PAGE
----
Welcome to NewsBits where you'll find the database and developer news from around the net for the week ending August 10th.
- PostgreSQL stable updates all round.
- And there's a new PostgreSQL 11 beta.
- How well does PostgreSQL work with a GPU?
- Redis 4.0.11 is all about timing.
- While Redis 5.0 RC4 hardens its streams.
- JanusGraph 0.3.0 edges the graph database forward.
- A first update for MongoDB 4.0.
- CouchDB 2.2 makes storage pluggable.
- Google's Dart 2 is stable and released.
- MkDocs site builder is 1.0.
- After 6 years of development Julia reaches 1.0.
- And finally, some big 6502 news...
Now, those bits in full:
PostgreSQL 10.5, 9.6.10, 9.5.14, 9.4.19 and 9.3.24 PostgreSQL updates have been released by the developers. The updates headline two security fixes. The first, CVE-2018-10915, is a libpq issue which failed to properly reset states between connecting. This means that extensions like dblink and postgres_fdw connections could be reused by untrusted users (if you have them on your database). The other, CVE-2018-10925 involves memory disclosure and unauthorized access to database columns with "INSERT ... ON CONFLICT DO UPDATE" (aka PostgreSQL's version of Upsert). Both are important, but not critical flaws.
There's around 40 bugs fixed, most of which affect all versions, from VACUUM, XML Support and GIN index upgrades to pgdump and pg_upgrade. And there's also updated time zone data both current and historical.
PostgreSQL 11 beta 3 was also released alongside the updates for the stable versions. Many fixes have been applied to the update as the developers shake down the code, along with the fixes in the stable version updates. The draft release notes cover what's coming in PostgreSQL 11.
PostgreSQL and GPUs: Over on the OpenShift blog there's a look at how to configure a PostgreSQL database with PG-Strom, an extension to PostgreSQL which uses GPUs to accelerate scanning and joins. The article then dives into benchmarking the performance of the database so you can see where the GPU comes into play and where it doesn't.
Redis 4.0.11 has arrived. The announcement by Antirez notes fixes for disconnection times between masters and slaves, a rare replication bug, rare random loops in RANDOMKEY, EXISTS consitency and a 5.0 feature backport to stop security problems with a sentinel. The issues have apparently been around for a while and are not critical, but upgrading is "a good idea".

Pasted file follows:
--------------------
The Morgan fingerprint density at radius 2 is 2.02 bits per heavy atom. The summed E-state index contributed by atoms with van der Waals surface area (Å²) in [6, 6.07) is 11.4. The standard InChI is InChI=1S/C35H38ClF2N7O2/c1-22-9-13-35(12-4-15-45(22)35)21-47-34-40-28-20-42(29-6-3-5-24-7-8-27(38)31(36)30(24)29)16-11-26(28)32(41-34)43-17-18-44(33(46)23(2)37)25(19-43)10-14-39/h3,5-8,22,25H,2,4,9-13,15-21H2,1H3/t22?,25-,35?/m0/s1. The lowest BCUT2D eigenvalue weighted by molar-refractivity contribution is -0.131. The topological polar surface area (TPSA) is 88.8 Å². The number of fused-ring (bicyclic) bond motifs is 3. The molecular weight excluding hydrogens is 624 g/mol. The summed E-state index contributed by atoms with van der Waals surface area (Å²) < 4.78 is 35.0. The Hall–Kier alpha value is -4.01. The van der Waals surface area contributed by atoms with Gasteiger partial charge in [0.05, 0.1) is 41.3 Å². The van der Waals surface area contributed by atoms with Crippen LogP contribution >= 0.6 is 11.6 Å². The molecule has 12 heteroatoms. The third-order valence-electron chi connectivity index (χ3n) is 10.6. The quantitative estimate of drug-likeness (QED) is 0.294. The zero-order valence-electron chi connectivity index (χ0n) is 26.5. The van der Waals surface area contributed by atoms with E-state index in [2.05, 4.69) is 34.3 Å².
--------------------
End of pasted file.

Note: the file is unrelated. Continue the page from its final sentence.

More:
Redis 5.0 RC4 has also emerged, with critical fixes for users of 5.0's banner new feature, Streams. 5.0's improvements in RC4 include an enhanced RESTORE command, more CLIENT management commands, faster INFO commands, better MEMORY reporting and faster ZADD. Antirez is now on his summer vacation.
JanusGraph 0.3.0 landed quietly at the end of July, though the documentation took a few days to catch up. This big revision of the graph database sees many changes and enhancements, including updates to TinkerPop, Spark and Scala support, Elasticsearch authentication and a custom analyzer for Lucene.
MongoDB 4.0.1 is a minor update to the most recent major version of MongoDB. The release notes highlight Ubuntu 18.04 support, regular expression support for verbs restored and saner bind_ip handling of badly formatted lists. The MongoDB Jira has full details of all the fixes.
Apache CouchDB 2.2 brings a new pluggable storage engine framework, updated Erlang (but not yet to Erlang 21), better replication performance and reliability, a smarter LRU cache and the ability to post multiple queries in one call to the document replicating database. The CouchDB announcement also notes the improved documentation and enhancements to the Fauxton console. Full details are in the What's New in 2.2.x documentation.
MKDocs is a Python-based, theme-able, static site generator for documenters. And now MkDocs 1.0 has arrived with internally refactored pages, files and navigation elements, a rebuild search plugin, support for YAML metadata and, among other changes, support for Python 3.7.
The Julia language has reached version 1.0 and, as is expected of 1.0 versions of language, is now comitted to a stable language API. Julia is an open sourced language which tries to bridge the worlds of Ruby, Python, R, Perl and Matlab yet remain simple to learn. It's speciality is numerical computing and it uses LLVM to generate native code. Julia 1.0 adds a package manager, an official representation of missing values in the language (
missing), an enhanced string type that can hold arbitrary data too, named tuples, a smarter optimizer, simpler scoping rules and API's that have been checked for consistency. And so the developers have delivered on the 1.0 release they thought they were ready to do in 2012. Good things take time to mature.
If you are bored of everything getting smaller all the time, the Monster6502 may be the CPU for you. It's a transistor scale version of the classic 6502 processor which powered the Apple II, Atari 800s, Commodore 64s, the BBC Micro and many other classic computers. At 12 inches by 15 inches its way bigger than any of those computers but its fully functional and rich in LEDs which show it working. The project has been going for over two years but we were reminded of it as we saw its creators, Evil Mad Scientist, were showing it at the Vintage Computer Festival West 2018.
NewsBits. News in bits, every Friday at Compose.